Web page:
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Monday Morning “MUG”ing: A family of artists (5 photos)

This week’s Monday Morning “MUG”ing takes a look at Wolf Tracks, an Indigenous business on Simpson Street.

THUNDER BAY -- Ed and Maxine Wesley, owners of the online apparel store Max-Wear and brick-and-mortar store Wolf Tracks, started their family business in the 1980s. The couple lived in Ginoogaming First Nation at the time, and Maxine, a talented artist and seamstress, made fleece jackets with unique designs incorporating animals. With no Internet, it was Ed’s job to sell the jackets that his wife created.

The couple eventually moved to Thunder Bay and started selling Maxine’s creations and other Aboriginal items such as moccasins at a store on Red River road. She discontinued the fleece jackets, moving on to elaborate large fabric murals that she designs and sews all by herself. Ed and the family designs T-shirts, hats and hoodies with aboriginal designs and artwork, selling both in the store and the online store,

The Wesleys have shipped the murals and clothing to customers all over Canada. “We’ve sent murals to B.C., the east coast, Quebec, a lot in Ontario,” Ed says.

The jackets Maxine used to make are still popular, with old customers coming back and asking for more. The couple have been trying to find another seamstress to make them, since Maxine’s time is dedicated to the art murals. In addition to the dozens of designs they sell on the website, she takes custom orders as well, and it can take days to just design the murals.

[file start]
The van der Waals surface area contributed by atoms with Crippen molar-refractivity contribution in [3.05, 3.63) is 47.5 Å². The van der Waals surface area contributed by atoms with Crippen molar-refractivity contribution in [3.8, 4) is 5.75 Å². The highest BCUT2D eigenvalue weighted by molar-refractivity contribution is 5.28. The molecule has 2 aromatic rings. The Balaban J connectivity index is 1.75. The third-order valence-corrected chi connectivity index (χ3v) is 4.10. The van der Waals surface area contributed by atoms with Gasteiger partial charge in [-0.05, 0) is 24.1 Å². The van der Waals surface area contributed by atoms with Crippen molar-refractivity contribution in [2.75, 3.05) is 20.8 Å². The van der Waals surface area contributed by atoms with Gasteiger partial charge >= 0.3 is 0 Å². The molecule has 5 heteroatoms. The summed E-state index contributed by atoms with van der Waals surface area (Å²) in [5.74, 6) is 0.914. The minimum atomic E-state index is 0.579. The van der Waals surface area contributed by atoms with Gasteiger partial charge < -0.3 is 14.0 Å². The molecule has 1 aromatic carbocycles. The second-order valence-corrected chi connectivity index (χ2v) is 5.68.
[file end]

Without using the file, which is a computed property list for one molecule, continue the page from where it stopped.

After spending five years in a little store on Bay Street, Wolf Tracks relocated to Simpson street in 2014, looking for more space to accommodate their growing business. The store with its high ceilings is like an art gallery, with multiple murals gracing the walls, and art by other Indigenous artists as well.

The Wesleys support other Indigenous artists and artisans by selling their artwork, moccasins and other handmade items at Wolf Tracks. In the future, Ed hopes to expand Wolf Track’s offerings. “I’m always looking for something handmade, made in Canada, something different that people would want to come and buy,” he says.